a tent near the Addison family - who had been in the Cutler, Florida area
for many years. As a northern attorney, Henry Jr. was beset
almost immediately by the problems of living in a relative wilderness.
He had only a handful of prospectors from his advertisement, ants attacked
his food supply, the land was very rocky, funds ran out before a wharf
could be completed and a hurricane came along and destroyed what had been
He was determined to established
his “Perrineville” and some of his crops were reasonably successful, but
his only practical market was Key West. His prospectors branched
out on their own, since they could get 160 acres by homesteading, and Henry
Jr. threw in the towel after about eight months.
Homesteaders were flocking
to South Dade County for their near free 160 acre tracts of land, however
Congress remained steadfast that the Perrine Grant was not to be homesteaded.
By 1886, many families had squatted on land within the Perrine Grant and
had built farms. To protect their investment they formed a “Squatter’s
Union” with Dr. Cutler as their representative.
The Perrine heirs were joined
by Florida Central and Peninsular Railroad and the Florida East Coast Railroad
(Henry Flagler) to settle the claim, naturally for a price. A Senate
investigation ensued and on January 28, 1897, the settlers received a total
of 2,000 acres, the Perrine heirs 10,000 acres and the two railroad companies
5,000 acres each.
Case closed? Wrong.
The Howe heirs sued everybody involved, challenging that half of the Perrine
Grant was theirs from the very beginning. In addition, the F.E.C.
railroad planned to “cut down trees, destroy vegetation, dig up the soil
and construct ditches and embankments . . . to the permanent and irreparable
injury of said land.” The F.E.C. was planning to do exactly that as it
needed the land to build the railroad from Miami to Homestead and eventually
to Key West. An Orlando court ruled that the railroads and the settlers
could not be sued and the Supreme Court dismissed the case on November
Henry Flagler built the railroad
through his portion in 1902 and 1903 and today’s Perrine came into existence
in 1903. The town of Perrine had its first school in 1909.
Perrine’s prized Agave Sisalana now only grows wild.
- BIBLIOGRAPHY -
1. House of Representatives, 22d Congress, lst Session, Document Number
198, April 6, 1832.
2. House of Representatives, 22d Congress, lst Session, Report
454, April 26, 1832.
3. U.S. Senate Document 300, 25th Congress. 2d Session, March
4. U.S. House of Representatives, Report 564, 25th Congress,
2d Session, February 17, 1838.
5. U.S. Senate, Report 94, January 29, 1946, 29th Congress,
6. U.S. Senate Report 111, February 3, 1846, 29th Congress,
7. Editorial Notes, Hovey's magazine of Horticulture, Vol 6,
pps 358-360, 1840 and Vol 7, p 34, 1841.
8. Army and Navy Chronicle, Vol. 11, pps 154 -155, 1840.
9. Henry E. Perrine, Some Eventful Years in Grandpa's
Life, Hutchinson Press, Buffalo, New York.
10 . John.T. Sprague, The Florida War, 1848, Univ. of Florida
11. Henry E. Perrine, "Biscayne Bay Manual", 1876.
12. Harriet P. House, "An Untold Story of the Florida War", in
Harper's Magazine, Vol. 83, pps 591-594, 1891.
13. J.K. Small, in Journal of the N.Y. Botanical Garden, Vol.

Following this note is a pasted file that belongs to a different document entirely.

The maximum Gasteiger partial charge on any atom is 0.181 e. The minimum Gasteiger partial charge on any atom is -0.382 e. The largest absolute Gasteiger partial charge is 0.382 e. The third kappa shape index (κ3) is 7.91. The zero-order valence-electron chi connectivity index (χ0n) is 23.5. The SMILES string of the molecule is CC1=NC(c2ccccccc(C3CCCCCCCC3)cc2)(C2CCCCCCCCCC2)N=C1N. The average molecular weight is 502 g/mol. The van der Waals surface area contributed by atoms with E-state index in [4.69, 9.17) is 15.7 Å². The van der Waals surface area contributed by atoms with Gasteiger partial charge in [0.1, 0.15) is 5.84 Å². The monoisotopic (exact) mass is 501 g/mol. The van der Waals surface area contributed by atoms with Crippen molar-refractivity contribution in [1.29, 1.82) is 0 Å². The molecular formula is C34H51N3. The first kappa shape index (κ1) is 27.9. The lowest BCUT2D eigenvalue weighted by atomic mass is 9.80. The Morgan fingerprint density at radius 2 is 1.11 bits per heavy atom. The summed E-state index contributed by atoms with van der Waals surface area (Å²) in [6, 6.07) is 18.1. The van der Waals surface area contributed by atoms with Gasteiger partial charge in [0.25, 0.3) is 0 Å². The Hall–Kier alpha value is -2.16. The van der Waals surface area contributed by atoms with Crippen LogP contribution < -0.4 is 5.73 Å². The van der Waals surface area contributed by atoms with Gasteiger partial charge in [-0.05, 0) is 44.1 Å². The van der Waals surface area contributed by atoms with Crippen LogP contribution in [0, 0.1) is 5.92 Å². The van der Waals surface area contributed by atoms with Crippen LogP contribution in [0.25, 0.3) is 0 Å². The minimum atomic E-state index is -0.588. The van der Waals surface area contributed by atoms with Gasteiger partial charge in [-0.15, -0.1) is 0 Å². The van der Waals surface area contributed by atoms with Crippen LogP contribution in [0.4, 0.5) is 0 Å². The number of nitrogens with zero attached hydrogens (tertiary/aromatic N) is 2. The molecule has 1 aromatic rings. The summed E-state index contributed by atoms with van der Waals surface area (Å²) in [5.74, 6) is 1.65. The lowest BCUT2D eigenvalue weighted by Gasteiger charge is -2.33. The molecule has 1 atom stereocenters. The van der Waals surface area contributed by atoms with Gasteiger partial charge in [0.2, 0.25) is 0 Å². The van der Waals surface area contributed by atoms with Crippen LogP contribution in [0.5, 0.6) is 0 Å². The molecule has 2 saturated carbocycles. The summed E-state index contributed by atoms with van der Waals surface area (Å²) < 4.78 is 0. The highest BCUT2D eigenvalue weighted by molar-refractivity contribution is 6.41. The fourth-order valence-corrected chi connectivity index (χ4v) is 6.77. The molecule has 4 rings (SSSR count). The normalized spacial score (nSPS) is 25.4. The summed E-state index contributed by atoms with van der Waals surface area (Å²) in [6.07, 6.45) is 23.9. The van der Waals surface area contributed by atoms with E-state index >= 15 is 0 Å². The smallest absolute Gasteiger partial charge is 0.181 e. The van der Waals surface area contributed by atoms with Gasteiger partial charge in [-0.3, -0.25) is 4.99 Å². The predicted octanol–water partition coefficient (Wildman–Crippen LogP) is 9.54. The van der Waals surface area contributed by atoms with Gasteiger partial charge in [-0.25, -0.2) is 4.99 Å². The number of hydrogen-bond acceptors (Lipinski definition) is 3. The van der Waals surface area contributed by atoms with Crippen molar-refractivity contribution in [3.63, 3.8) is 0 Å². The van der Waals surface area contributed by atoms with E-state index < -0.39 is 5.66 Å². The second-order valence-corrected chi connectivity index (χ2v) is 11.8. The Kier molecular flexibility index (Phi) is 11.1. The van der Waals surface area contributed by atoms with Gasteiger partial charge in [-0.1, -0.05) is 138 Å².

22, pps 216-17.
14. Jefferson Bell, in Miami Herald, March 2, 1924.
15. Frances F. Cleveland Preston, "A Hero of Horticulture", in bulletin
of the Garden Club of America, no. 18, pps 2-8, 1931.
16. T.R. Robinson, Proceedings of the Florida State Horticultural
Society for 1931, pps 110 -116.
17. T. Ralph Robinson, Perrine and Florida Tree Cotton, Tequesta
Number 7, 1947.
18. Hester Perrine Walker, "Reminiscences of Dr. Perrine", in Florida.
19. Farmer and Fruit Grower, March, 1888.
20. Daniel Drake, "Death of Dr. Perrine", Western Journal of Medicine
and Surgery, pps 321-323, lst Series, Vol. 2, Surgeon
21. Howard A. Kelly, "Dictionary of American Medical Biography,
pp 961, 1928.
22. Sara W. Palmer, "Henry Perrine, Pioneer Botanist and Horticulture",
Florida Historical, Society Quarterly, pps 112-115, Vol. 5, October 1926.
23. Henry Perrine, "Fever Treated With Large Doses of Sulfate of
Quinine, in Adams County, Natchez, Miss.”, The Philadelphia Journal of
Medical and Physical Sciences, pps 36-41, Vol 4, 1826.
24. S.A. Richmond, "The Perrine Grant", Tropic Magazine, April-September,
25. Hester Perrine Walker, "Massacre at Indian Key, August 7, 1840
and the Death of Dr. Perrine", Florida Historical Society Quarterly,
pp 18-42, Vol 5, July, 1926.
26. Miami Metropolis, "Written in 1840", Miami, Florida, May 4,
27. Charleston Daily Chronicle, Charleston, S.C., January 19, 1858.
28. The News, St. Augustine, August 21, 1840.
29. Florida Times Union, "Along the Florida Keys", May 22, 1892.
30. Washington Daily National Intelligence, "The Indian Key Massacre",
December 19, 1840.
31. Niles National Register, pp 406, August 29, 1840.
32. Wyatt Blassingame and Richard Glendinning, "The Frontier
33. The Journal of the Florida Medical Association, Dr. Henry Perrine
- Versatile Florida Pioneer', July, 1952.
34. An Act to Incorporate the Tropical Plant Company of Florida,
P.K. Yonge Library, Gainesville, Florida.
35. Edward Jelks, M.D., Dr. Henry Perrine, Jacksonville Historical
Society Annual, 1933-34.
36. Letters by Dr. Henry Perrine (To Dr. Ralph Glover, June
12 and July 17, 1840), Tequesta, 1979, page 29.
37. C.F. Millspaugh, 1904, Library of New York Botanical Garden.
38. Dr. Perrine to the Editor of the Farmers’ Register, January
39. Massacre at Indian Key, August 7, 1840 and the Death of
Doctor Henry Perrine, an unpublished manuscript of Mrs. Hester
Perrine Walker, Florida Historical Quarterly, July 1926 - Volume 5.
40. Jean Taylor, Villages of South Dade, Byron Kennedy and